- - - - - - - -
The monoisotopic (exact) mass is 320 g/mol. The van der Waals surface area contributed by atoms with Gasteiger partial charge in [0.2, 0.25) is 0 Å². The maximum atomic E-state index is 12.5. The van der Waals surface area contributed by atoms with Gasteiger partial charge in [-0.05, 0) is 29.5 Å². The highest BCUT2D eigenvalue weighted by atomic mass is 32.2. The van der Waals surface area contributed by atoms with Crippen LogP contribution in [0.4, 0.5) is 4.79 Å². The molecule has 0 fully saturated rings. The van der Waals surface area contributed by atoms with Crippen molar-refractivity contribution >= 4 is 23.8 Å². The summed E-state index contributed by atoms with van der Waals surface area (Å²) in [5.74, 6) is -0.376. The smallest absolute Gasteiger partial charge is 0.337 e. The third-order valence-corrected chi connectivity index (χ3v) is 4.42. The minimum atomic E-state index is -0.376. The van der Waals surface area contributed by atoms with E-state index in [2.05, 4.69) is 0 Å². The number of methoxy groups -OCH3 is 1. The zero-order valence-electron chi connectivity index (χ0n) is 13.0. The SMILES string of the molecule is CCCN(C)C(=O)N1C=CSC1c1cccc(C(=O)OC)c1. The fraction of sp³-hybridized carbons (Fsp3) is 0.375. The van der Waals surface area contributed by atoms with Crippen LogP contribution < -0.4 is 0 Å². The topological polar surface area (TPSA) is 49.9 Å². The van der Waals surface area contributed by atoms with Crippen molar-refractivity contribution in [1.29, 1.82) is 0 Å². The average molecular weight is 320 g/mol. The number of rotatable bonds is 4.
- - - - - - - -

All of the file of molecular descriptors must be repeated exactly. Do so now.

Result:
The monoisotopic (exact) mass is 320 g/mol. The van der Waals surface area contributed by atoms with Gasteiger partial charge in [0.2, 0.25) is 0 Å². The maximum atomic E-state index is 12.5. The van der Waals surface area contributed by atoms with Gasteiger partial charge in [-0.05, 0) is 29.5 Å². The highest BCUT2D eigenvalue weighted by atomic mass is 32.2. The van der Waals surface area contributed by atoms with Crippen LogP contribution in [0.4, 0.5) is 4.79 Å². The molecule has 0 fully saturated rings. The van der Waals surface area contributed by atoms with Crippen molar-refractivity contribution >= 4 is 23.8 Å². The summed E-state index contributed by atoms with van der Waals surface area (Å²) in [5.74, 6) is -0.376. The smallest absolute Gasteiger partial charge is 0.337 e. The third-order valence-corrected chi connectivity index (χ3v) is 4.42. The minimum atomic E-state index is -0.376. The van der Waals surface area contributed by atoms with E-state index in [2.05, 4.69) is 0 Å². The number of methoxy groups -OCH3 is 1. The zero-order valence-electron chi connectivity index (χ0n) is 13.0. The SMILES string of the molecule is CCCN(C)C(=O)N1C=CSC1c1cccc(C(=O)OC)c1. The fraction of sp³-hybridized carbons (Fsp3) is 0.375. The van der Waals surface area contributed by atoms with Crippen LogP contribution < -0.4 is 0 Å². The topological polar surface area (TPSA) is 49.9 Å². The van der Waals surface area contributed by atoms with Crippen molar-refractivity contribution in [1.29, 1.82) is 0 Å². The average molecular weight is 320 g/mol. The number of rotatable bonds is 4.